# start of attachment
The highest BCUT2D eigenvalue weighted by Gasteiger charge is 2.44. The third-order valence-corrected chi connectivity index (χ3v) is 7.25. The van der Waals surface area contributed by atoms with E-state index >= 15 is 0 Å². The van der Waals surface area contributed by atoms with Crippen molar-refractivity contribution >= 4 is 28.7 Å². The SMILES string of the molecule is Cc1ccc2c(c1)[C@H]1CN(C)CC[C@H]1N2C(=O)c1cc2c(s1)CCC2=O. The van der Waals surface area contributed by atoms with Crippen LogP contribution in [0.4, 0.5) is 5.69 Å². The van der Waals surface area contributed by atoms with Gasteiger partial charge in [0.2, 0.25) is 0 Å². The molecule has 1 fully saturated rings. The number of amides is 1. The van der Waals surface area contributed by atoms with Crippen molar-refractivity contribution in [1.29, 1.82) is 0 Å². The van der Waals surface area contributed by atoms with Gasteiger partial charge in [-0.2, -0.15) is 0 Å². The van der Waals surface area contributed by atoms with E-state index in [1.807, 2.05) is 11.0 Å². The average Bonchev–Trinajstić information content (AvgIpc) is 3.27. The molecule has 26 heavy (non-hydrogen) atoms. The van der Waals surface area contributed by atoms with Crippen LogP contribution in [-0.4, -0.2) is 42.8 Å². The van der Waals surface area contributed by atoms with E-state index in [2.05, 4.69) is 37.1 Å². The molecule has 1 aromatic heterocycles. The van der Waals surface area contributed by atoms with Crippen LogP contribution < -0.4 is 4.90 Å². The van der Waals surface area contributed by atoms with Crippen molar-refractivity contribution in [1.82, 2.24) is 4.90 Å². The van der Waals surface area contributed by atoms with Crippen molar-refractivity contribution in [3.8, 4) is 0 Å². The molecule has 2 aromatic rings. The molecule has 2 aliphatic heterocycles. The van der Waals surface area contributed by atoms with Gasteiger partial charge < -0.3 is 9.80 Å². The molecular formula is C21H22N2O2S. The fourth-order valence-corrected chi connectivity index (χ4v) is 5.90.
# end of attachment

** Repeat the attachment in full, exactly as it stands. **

The highest BCUT2D eigenvalue weighted by Gasteiger charge is 2.44. The third-order valence-corrected chi connectivity index (χ3v) is 7.25. The van der Waals surface area contributed by atoms with E-state index >= 15 is 0 Å². The van der Waals surface area contributed by atoms with Crippen molar-refractivity contribution >= 4 is 28.7 Å². The SMILES string of the molecule is Cc1ccc2c(c1)[C@H]1CN(C)CC[C@H]1N2C(=O)c1cc2c(s1)CCC2=O. The van der Waals surface area contributed by atoms with Crippen LogP contribution in [0.4, 0.5) is 5.69 Å². The van der Waals surface area contributed by atoms with Gasteiger partial charge in [0.2, 0.25) is 0 Å². The molecule has 1 fully saturated rings. The number of amides is 1. The van der Waals surface area contributed by atoms with Crippen molar-refractivity contribution in [1.29, 1.82) is 0 Å². The van der Waals surface area contributed by atoms with Gasteiger partial charge in [-0.2, -0.15) is 0 Å². The van der Waals surface area contributed by atoms with E-state index in [1.807, 2.05) is 11.0 Å². The average Bonchev–Trinajstić information content (AvgIpc) is 3.27. The molecule has 26 heavy (non-hydrogen) atoms. The van der Waals surface area contributed by atoms with Crippen LogP contribution in [-0.4, -0.2) is 42.8 Å². The van der Waals surface area contributed by atoms with E-state index in [2.05, 4.69) is 37.1 Å². The molecule has 1 aromatic heterocycles. The van der Waals surface area contributed by atoms with Crippen LogP contribution < -0.4 is 4.90 Å². The van der Waals surface area contributed by atoms with Crippen molar-refractivity contribution in [1.82, 2.24) is 4.90 Å². The van der Waals surface area contributed by atoms with Crippen molar-refractivity contribution in [3.8, 4) is 0 Å². The molecule has 2 aromatic rings. The molecule has 2 aliphatic heterocycles. The van der Waals surface area contributed by atoms with Gasteiger partial charge < -0.3 is 9.80 Å². The molecular formula is C21H22N2O2S. The fourth-order valence-corrected chi connectivity index (χ4v) is 5.90.